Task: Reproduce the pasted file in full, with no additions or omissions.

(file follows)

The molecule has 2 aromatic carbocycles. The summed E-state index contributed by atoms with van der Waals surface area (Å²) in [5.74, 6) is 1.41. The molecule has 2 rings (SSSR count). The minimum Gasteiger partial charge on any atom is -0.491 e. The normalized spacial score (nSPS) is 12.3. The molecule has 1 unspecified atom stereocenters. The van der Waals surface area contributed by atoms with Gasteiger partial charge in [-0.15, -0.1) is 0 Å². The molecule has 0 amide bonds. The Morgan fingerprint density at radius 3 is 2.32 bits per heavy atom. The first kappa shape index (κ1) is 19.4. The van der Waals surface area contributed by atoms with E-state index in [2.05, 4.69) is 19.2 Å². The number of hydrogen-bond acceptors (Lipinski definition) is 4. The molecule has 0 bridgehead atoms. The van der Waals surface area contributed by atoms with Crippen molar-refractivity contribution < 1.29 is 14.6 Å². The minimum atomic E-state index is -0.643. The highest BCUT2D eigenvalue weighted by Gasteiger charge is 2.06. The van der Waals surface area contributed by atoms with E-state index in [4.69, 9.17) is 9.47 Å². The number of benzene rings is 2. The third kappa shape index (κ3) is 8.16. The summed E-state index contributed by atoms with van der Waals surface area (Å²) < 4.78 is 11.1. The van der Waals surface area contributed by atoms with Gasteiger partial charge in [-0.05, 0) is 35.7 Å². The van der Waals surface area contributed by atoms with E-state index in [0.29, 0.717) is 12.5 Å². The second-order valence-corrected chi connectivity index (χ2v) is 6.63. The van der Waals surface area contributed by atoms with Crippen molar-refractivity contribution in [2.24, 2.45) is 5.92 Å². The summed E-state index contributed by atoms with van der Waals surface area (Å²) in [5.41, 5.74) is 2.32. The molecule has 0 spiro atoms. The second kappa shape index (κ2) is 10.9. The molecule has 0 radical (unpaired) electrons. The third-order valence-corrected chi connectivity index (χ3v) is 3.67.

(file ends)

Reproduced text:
The molecule has 2 aromatic carbocycles. The summed E-state index contributed by atoms with van der Waals surface area (Å²) in [5.74, 6) is 1.41. The molecule has 2 rings (SSSR count). The minimum Gasteiger partial charge on any atom is -0.491 e. The normalized spacial score (nSPS) is 12.3. The molecule has 1 unspecified atom stereocenters. The van der Waals surface area contributed by atoms with Gasteiger partial charge in [-0.15, -0.1) is 0 Å². The molecule has 0 amide bonds. The Morgan fingerprint density at radius 3 is 2.32 bits per heavy atom. The first kappa shape index (κ1) is 19.4. The van der Waals surface area contributed by atoms with E-state index in [2.05, 4.69) is 19.2 Å². The number of hydrogen-bond acceptors (Lipinski definition) is 4. The molecule has 0 bridgehead atoms. The van der Waals surface area contributed by atoms with Crippen molar-refractivity contribution < 1.29 is 14.6 Å². The minimum atomic E-state index is -0.643. The highest BCUT2D eigenvalue weighted by Gasteiger charge is 2.06. The van der Waals surface area contributed by atoms with E-state index in [4.69, 9.17) is 9.47 Å². The number of benzene rings is 2. The third kappa shape index (κ3) is 8.16. The summed E-state index contributed by atoms with van der Waals surface area (Å²) < 4.78 is 11.1. The van der Waals surface area contributed by atoms with Gasteiger partial charge in [-0.05, 0) is 35.7 Å². The van der Waals surface area contributed by atoms with E-state index in [0.29, 0.717) is 12.5 Å². The second-order valence-corrected chi connectivity index (χ2v) is 6.63. The van der Waals surface area contributed by atoms with Crippen molar-refractivity contribution in [2.24, 2.45) is 5.92 Å². The summed E-state index contributed by atoms with van der Waals surface area (Å²) in [5.41, 5.74) is 2.32. The molecule has 0 spiro atoms. The second kappa shape index (κ2) is 10.9. The molecule has 0 radical (unpaired) electrons. The third-order valence-corrected chi connectivity index (χ3v) is 3.67.